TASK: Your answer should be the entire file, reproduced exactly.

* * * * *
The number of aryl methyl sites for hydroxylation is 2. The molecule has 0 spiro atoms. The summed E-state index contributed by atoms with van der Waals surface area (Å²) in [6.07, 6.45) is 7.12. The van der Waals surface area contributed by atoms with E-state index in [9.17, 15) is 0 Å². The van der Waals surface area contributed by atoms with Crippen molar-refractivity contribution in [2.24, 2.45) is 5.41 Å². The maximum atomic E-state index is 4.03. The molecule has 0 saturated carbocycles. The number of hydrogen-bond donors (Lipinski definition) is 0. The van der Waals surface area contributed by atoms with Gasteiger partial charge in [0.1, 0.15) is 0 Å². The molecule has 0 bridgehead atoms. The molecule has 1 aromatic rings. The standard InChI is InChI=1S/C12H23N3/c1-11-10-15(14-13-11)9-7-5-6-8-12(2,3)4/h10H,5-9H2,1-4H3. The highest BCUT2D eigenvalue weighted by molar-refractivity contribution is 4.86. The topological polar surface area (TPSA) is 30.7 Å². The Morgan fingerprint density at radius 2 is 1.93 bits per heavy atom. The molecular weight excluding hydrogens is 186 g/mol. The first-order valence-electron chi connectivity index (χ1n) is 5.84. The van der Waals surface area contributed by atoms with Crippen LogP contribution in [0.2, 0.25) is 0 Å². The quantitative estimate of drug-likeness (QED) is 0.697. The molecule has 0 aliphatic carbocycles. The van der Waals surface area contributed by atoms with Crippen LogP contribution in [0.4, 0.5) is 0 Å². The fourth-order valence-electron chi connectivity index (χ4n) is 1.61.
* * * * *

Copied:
The number of aryl methyl sites for hydroxylation is 2. The molecule has 0 spiro atoms. The summed E-state index contributed by atoms with van der Waals surface area (Å²) in [6.07, 6.45) is 7.12. The van der Waals surface area contributed by atoms with E-state index in [9.17, 15) is 0 Å². The van der Waals surface area contributed by atoms with Crippen molar-refractivity contribution in [2.24, 2.45) is 5.41 Å². The maximum atomic E-state index is 4.03. The molecule has 0 saturated carbocycles. The number of hydrogen-bond donors (Lipinski definition) is 0. The van der Waals surface area contributed by atoms with Gasteiger partial charge in [0.1, 0.15) is 0 Å². The molecule has 0 bridgehead atoms. The molecule has 1 aromatic rings. The standard InChI is InChI=1S/C12H23N3/c1-11-10-15(14-13-11)9-7-5-6-8-12(2,3)4/h10H,5-9H2,1-4H3. The highest BCUT2D eigenvalue weighted by molar-refractivity contribution is 4.86. The topological polar surface area (TPSA) is 30.7 Å². The Morgan fingerprint density at radius 2 is 1.93 bits per heavy atom. The molecular weight excluding hydrogens is 186 g/mol. The first-order valence-electron chi connectivity index (χ1n) is 5.84. The van der Waals surface area contributed by atoms with Crippen LogP contribution in [0.2, 0.25) is 0 Å². The quantitative estimate of drug-likeness (QED) is 0.697. The molecule has 0 aliphatic carbocycles. The van der Waals surface area contributed by atoms with Crippen LogP contribution in [0.4, 0.5) is 0 Å². The fourth-order valence-electron chi connectivity index (χ4n) is 1.61.